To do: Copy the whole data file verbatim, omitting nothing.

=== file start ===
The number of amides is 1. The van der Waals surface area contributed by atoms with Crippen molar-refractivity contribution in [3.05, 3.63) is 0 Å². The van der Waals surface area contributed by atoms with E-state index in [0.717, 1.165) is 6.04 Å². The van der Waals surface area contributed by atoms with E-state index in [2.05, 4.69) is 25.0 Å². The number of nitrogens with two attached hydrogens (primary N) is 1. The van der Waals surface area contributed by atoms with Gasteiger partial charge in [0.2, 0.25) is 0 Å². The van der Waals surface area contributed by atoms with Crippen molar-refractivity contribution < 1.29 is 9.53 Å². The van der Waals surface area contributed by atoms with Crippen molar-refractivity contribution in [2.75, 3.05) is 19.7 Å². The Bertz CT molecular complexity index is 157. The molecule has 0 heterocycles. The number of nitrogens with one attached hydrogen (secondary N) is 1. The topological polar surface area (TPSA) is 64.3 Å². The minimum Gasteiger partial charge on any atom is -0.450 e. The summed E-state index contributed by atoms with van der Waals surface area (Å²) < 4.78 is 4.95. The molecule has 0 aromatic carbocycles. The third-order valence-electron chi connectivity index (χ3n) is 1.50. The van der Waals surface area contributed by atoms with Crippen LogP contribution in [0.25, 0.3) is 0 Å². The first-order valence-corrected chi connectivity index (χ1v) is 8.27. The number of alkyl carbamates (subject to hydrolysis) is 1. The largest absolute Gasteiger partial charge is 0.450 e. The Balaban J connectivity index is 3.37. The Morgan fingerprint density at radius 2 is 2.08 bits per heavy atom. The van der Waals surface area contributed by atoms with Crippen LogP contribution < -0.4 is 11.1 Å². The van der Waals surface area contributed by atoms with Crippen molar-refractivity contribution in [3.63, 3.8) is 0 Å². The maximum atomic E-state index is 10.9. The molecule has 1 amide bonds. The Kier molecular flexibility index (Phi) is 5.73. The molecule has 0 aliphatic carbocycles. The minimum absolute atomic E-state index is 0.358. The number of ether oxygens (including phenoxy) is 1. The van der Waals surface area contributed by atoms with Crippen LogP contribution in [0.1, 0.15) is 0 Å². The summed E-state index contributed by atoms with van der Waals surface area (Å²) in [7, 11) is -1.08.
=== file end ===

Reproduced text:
The number of amides is 1. The van der Waals surface area contributed by atoms with Crippen molar-refractivity contribution in [3.05, 3.63) is 0 Å². The van der Waals surface area contributed by atoms with E-state index in [0.717, 1.165) is 6.04 Å². The van der Waals surface area contributed by atoms with E-state index in [2.05, 4.69) is 25.0 Å². The number of nitrogens with two attached hydrogens (primary N) is 1. The van der Waals surface area contributed by atoms with Gasteiger partial charge in [0.2, 0.25) is 0 Å². The van der Waals surface area contributed by atoms with Crippen molar-refractivity contribution < 1.29 is 9.53 Å². The van der Waals surface area contributed by atoms with Crippen molar-refractivity contribution in [2.75, 3.05) is 19.7 Å². The Bertz CT molecular complexity index is 157. The molecule has 0 heterocycles. The number of nitrogens with one attached hydrogen (secondary N) is 1. The topological polar surface area (TPSA) is 64.3 Å². The minimum Gasteiger partial charge on any atom is -0.450 e. The summed E-state index contributed by atoms with van der Waals surface area (Å²) < 4.78 is 4.95. The molecule has 0 aromatic carbocycles. The third-order valence-electron chi connectivity index (χ3n) is 1.50. The van der Waals surface area contributed by atoms with Crippen LogP contribution in [0.25, 0.3) is 0 Å². The first-order valence-corrected chi connectivity index (χ1v) is 8.27. The number of alkyl carbamates (subject to hydrolysis) is 1. The largest absolute Gasteiger partial charge is 0.450 e. The Balaban J connectivity index is 3.37. The Morgan fingerprint density at radius 2 is 2.08 bits per heavy atom. The van der Waals surface area contributed by atoms with Crippen LogP contribution < -0.4 is 11.1 Å². The van der Waals surface area contributed by atoms with Crippen molar-refractivity contribution in [3.63, 3.8) is 0 Å². The maximum atomic E-state index is 10.9. The molecule has 1 amide bonds. The Kier molecular flexibility index (Phi) is 5.73. The molecule has 0 aliphatic carbocycles. The minimum absolute atomic E-state index is 0.358. The number of ether oxygens (including phenoxy) is 1. The van der Waals surface area contributed by atoms with Crippen LogP contribution in [0.1, 0.15) is 0 Å². The summed E-state index contributed by atoms with van der Waals surface area (Å²) in [7, 11) is -1.08.